Mahadeokoli 0.370 0.137 43.802 11.123 3.938 15.50 0.000
Warli 0.230 0.053 20.258 12.392 1.635 2.67 0.109

Total 0.167 0.028 13.680 3.300 4.141 17.14 0.000

Table 5. Bivariate correlations between stature, sitting height, weight, cormic index and
body mass index

Stature Sitting Height Weight Cormic Index BMI

(cm) (cm) (kg)
Stature (cm) 1.000 0.569** 0.558** -0.134"" -0.033
Sitting Height (cm) 1.OOO 0.428** 0.731** 0.116**
Weight (kg) 1.000 0.059 0.809**
Cormic Index 1.000 0.167**
**Correlation is significant at the 0.01 level (2-tailed).

DISCUSSION stuffs is also affected by seasonal variabili-

ty, rainfall, monsoon and other environ-
It is clear from the above findings mental ups and downs. In such an adverse
that the tribes of Maharashtra state of condition, tribes are used to facing starva-
India are thin and lean with medium to tion or partial starvation. For generations,
short stature. Majority of them fall into the they have been surviving in such condi-
category of chronic energy deficient tions and may adapt to survive with defi-
grades, using the BMI value 18.5 as the ciency of essential energy required for
cut-off point. Altogether 69 percent of the normal activity by a normal person.
respondents fall below the level of 18.5. In Besides poor subsistence of livelihood,
this context, it can be said that the tribes of alcoholism is also common among tribals,
Maharashtra have had poor subsistence of which may be one of the causes associated
livelihood. A large proportion of their with low BMI. Ferro-Luzzi et al. (1991)
foodstuffs are coarse grains, and forest proposed that BMI alone is sufficient to
produces like roots, shoots, leaves, berries, define CED in adults, irrespective of
seeds, tender bamboo sticks, mushrooms, energy turnover as they suggested earlier
flowers, fruits, nuts etc., which lack essen- (James et al., 1988). Furthermore, their
tial nutrients. Availability of these food- findings on the distribution of BMI accord-
30 Adak DK, Gautam RK & Gharami AK

ing to various grades of CED in a south genetic as well as environmental factors,

Indian population seem to be corroborated whereas CI is determined more by genet-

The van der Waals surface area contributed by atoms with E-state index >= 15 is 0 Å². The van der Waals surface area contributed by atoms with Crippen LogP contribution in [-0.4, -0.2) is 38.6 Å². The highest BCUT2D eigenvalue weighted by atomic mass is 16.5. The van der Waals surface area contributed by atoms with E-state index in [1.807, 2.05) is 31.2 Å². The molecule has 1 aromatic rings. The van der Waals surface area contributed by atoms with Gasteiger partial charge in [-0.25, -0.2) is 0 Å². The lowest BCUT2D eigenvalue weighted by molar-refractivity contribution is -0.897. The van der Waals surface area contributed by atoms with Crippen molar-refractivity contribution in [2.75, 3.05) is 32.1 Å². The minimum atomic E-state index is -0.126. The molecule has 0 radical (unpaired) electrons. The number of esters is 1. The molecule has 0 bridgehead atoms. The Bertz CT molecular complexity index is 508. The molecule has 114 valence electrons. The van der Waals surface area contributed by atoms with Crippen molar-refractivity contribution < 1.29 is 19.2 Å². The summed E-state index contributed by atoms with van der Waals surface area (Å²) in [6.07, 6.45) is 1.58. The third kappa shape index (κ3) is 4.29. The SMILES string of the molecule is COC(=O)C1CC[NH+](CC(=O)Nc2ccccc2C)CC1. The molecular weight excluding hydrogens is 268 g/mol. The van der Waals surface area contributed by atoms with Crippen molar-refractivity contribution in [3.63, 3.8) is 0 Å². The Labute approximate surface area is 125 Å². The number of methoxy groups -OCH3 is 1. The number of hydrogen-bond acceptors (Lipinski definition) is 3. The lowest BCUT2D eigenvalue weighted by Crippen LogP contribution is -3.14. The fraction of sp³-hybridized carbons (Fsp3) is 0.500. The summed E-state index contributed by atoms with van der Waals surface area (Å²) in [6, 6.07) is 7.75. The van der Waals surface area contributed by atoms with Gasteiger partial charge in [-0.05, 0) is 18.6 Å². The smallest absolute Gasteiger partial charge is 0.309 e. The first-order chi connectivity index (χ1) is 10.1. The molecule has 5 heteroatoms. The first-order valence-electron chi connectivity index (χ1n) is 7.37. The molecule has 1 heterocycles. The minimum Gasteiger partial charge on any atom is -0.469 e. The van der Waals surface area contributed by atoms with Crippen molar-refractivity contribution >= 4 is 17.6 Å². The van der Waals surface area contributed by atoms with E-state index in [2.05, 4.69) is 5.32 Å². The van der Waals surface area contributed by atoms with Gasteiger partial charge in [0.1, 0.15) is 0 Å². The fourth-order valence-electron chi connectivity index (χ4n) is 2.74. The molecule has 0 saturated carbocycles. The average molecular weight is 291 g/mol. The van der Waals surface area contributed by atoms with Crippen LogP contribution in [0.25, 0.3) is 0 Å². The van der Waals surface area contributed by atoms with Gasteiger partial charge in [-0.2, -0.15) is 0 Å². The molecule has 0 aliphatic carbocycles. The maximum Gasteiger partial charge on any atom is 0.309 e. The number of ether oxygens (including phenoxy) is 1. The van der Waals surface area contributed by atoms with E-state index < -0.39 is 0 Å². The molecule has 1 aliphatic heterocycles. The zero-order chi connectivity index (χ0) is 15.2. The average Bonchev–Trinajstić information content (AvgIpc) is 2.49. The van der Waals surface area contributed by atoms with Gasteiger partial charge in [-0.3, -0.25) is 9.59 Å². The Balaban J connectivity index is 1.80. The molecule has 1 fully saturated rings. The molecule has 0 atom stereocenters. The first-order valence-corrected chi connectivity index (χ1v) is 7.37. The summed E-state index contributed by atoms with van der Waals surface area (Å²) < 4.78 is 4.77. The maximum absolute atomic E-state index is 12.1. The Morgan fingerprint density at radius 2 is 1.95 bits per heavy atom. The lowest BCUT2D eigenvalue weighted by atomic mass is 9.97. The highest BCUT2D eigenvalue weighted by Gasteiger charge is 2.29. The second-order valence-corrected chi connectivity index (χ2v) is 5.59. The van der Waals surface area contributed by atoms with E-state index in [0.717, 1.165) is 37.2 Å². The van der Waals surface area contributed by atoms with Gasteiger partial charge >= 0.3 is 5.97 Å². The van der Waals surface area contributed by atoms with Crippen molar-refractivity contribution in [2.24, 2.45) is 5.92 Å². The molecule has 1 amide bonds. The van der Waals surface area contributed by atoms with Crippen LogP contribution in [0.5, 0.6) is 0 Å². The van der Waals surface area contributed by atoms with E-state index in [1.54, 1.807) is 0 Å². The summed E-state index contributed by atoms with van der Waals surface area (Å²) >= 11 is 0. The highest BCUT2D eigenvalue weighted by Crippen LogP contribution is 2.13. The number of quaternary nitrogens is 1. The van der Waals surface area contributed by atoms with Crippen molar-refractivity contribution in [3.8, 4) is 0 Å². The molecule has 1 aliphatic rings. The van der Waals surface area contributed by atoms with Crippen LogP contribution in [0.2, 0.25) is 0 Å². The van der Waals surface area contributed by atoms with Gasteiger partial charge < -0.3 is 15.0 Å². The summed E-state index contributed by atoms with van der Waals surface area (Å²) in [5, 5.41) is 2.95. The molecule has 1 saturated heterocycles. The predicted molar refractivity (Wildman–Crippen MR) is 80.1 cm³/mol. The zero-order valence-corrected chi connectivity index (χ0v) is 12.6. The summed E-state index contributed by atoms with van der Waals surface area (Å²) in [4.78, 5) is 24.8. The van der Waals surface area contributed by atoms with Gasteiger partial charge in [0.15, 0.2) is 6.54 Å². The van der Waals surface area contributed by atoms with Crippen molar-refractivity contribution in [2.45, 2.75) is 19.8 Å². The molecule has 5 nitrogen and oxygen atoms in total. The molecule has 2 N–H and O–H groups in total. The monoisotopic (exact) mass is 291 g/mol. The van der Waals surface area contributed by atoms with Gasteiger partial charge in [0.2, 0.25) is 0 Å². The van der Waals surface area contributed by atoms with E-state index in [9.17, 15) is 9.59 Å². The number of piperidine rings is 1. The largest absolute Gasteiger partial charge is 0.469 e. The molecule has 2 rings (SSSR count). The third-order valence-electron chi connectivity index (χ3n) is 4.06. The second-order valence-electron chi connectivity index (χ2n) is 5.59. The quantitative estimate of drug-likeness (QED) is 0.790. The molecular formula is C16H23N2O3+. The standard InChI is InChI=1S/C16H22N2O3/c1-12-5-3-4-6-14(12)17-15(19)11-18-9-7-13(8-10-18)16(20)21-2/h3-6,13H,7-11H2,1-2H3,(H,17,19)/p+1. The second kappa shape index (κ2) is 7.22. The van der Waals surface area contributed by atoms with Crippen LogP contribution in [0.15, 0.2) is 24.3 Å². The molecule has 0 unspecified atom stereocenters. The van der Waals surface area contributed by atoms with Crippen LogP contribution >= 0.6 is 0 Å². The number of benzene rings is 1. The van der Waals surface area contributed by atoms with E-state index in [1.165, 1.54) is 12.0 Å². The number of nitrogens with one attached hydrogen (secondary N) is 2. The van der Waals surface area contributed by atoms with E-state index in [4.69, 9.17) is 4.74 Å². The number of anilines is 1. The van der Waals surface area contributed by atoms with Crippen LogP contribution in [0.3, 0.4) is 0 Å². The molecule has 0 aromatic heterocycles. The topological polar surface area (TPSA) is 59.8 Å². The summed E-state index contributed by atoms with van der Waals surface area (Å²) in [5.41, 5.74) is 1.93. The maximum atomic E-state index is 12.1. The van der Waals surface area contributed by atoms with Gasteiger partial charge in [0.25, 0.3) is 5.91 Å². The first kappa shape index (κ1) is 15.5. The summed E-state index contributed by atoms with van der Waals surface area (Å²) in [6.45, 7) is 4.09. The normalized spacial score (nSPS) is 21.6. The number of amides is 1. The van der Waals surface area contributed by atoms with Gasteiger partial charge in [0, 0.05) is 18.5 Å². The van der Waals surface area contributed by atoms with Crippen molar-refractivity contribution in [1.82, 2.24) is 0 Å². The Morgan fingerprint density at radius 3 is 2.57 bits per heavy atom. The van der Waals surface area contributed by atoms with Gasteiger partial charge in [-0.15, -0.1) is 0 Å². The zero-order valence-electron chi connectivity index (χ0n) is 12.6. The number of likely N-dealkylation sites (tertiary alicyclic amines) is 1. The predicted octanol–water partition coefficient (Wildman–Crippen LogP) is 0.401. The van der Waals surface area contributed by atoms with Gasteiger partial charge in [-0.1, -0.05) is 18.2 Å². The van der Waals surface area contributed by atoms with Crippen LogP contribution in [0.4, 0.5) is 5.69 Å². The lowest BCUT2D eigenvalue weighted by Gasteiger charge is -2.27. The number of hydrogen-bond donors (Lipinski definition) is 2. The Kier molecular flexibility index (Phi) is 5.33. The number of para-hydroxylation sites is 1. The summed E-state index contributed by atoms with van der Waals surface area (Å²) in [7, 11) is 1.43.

by the present result, i.e. a large propor- ics and less by environment. The regres-
tion of individuals with CED belong to sion analysis (Table 4) also supports that
grade I CED. They have suggested that the BMI is less dependent on CI as r-value
majority of the rural populations in India varies from 0.103 to 0.370. However, it can
are likely to be undernourished if grade I be surmised that improvement in the
CED is associated with increased risk of socio-economic conditions of these tribes
morbidity and mortality. may lead to an increase in their BMI. The
Quetlet's Index, or BMI, is widely present study also indicates a need for
used as a measure of fatness, or the nutri- effective implementation of nutrition
tional status of populations in both programmes among the studied popula-
developed and developing countries tions. Other information like dietary
(Khongsdier, 2001). Recent studies have, intake, morbidity and health studies
however, questioned the validity of BMI should also be collected from such tribal
as an indicator of fatness (Frankenfield et groups.
al., 2001; Kyle et al., 2003) because it lacks
specificity in terms of the variation in body Note: This is a revised version of the paper
composition, and the confounding effects presented in the National Seminar on
of various factors such as age, sex, body "Tribal Health in India: Perspectives and
shape and ethnicity (Norgan, 1994; Gurrici Challenges", organised by the Department
et al., 1998; Wagner and Heyward, 2000; of Anthropology, Pondicherry University,
Prentice and Jebb, 2001). It has also been Pondicherry, India, 14 - 15 March, 2005.
suggested that body fat composition